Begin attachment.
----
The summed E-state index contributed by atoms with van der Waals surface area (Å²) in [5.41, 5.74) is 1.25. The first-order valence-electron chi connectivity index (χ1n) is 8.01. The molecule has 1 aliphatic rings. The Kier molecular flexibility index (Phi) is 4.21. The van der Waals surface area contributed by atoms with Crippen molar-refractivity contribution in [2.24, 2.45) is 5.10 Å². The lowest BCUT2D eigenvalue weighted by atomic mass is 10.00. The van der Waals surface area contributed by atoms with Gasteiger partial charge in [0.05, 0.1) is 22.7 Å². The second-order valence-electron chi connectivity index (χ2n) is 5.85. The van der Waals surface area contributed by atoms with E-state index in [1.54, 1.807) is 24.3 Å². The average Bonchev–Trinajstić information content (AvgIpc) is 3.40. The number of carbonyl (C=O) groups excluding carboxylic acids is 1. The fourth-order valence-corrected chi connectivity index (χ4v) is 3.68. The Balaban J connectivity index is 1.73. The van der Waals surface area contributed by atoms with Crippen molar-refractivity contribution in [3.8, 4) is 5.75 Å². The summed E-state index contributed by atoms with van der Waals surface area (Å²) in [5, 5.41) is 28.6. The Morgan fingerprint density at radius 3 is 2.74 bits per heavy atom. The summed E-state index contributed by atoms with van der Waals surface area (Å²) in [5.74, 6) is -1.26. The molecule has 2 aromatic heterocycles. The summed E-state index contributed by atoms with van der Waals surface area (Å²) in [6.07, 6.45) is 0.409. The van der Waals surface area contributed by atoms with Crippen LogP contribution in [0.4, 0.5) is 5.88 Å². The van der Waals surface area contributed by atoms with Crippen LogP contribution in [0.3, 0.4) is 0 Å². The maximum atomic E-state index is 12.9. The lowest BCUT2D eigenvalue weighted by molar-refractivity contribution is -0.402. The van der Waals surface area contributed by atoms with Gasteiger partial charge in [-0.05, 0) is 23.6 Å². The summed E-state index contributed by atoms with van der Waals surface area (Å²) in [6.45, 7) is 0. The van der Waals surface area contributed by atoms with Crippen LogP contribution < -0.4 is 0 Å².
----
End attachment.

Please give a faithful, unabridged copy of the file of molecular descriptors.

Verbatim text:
The summed E-state index contributed by atoms with van der Waals surface area (Å²) in [5.41, 5.74) is 1.25. The first-order valence-electron chi connectivity index (χ1n) is 8.01. The molecule has 1 aliphatic rings. The Kier molecular flexibility index (Phi) is 4.21. The van der Waals surface area contributed by atoms with Crippen molar-refractivity contribution in [2.24, 2.45) is 5.10 Å². The lowest BCUT2D eigenvalue weighted by atomic mass is 10.00. The van der Waals surface area contributed by atoms with Gasteiger partial charge in [0.05, 0.1) is 22.7 Å². The second-order valence-electron chi connectivity index (χ2n) is 5.85. The van der Waals surface area contributed by atoms with E-state index in [1.54, 1.807) is 24.3 Å². The average Bonchev–Trinajstić information content (AvgIpc) is 3.40. The number of carbonyl (C=O) groups excluding carboxylic acids is 1. The fourth-order valence-corrected chi connectivity index (χ4v) is 3.68. The Balaban J connectivity index is 1.73. The van der Waals surface area contributed by atoms with Crippen molar-refractivity contribution in [3.8, 4) is 5.75 Å². The summed E-state index contributed by atoms with van der Waals surface area (Å²) in [5, 5.41) is 28.6. The Morgan fingerprint density at radius 3 is 2.74 bits per heavy atom. The summed E-state index contributed by atoms with van der Waals surface area (Å²) in [5.74, 6) is -1.26. The molecule has 2 aromatic heterocycles. The summed E-state index contributed by atoms with van der Waals surface area (Å²) in [6.07, 6.45) is 0.409. The van der Waals surface area contributed by atoms with Crippen LogP contribution in [0.4, 0.5) is 5.88 Å². The van der Waals surface area contributed by atoms with Crippen LogP contribution in [0.3, 0.4) is 0 Å². The maximum atomic E-state index is 12.9. The lowest BCUT2D eigenvalue weighted by molar-refractivity contribution is -0.402. The van der Waals surface area contributed by atoms with Gasteiger partial charge in [-0.05, 0) is 23.6 Å². The summed E-state index contributed by atoms with van der Waals surface area (Å²) in [6.45, 7) is 0. The van der Waals surface area contributed by atoms with Crippen LogP contribution < -0.4 is 0 Å².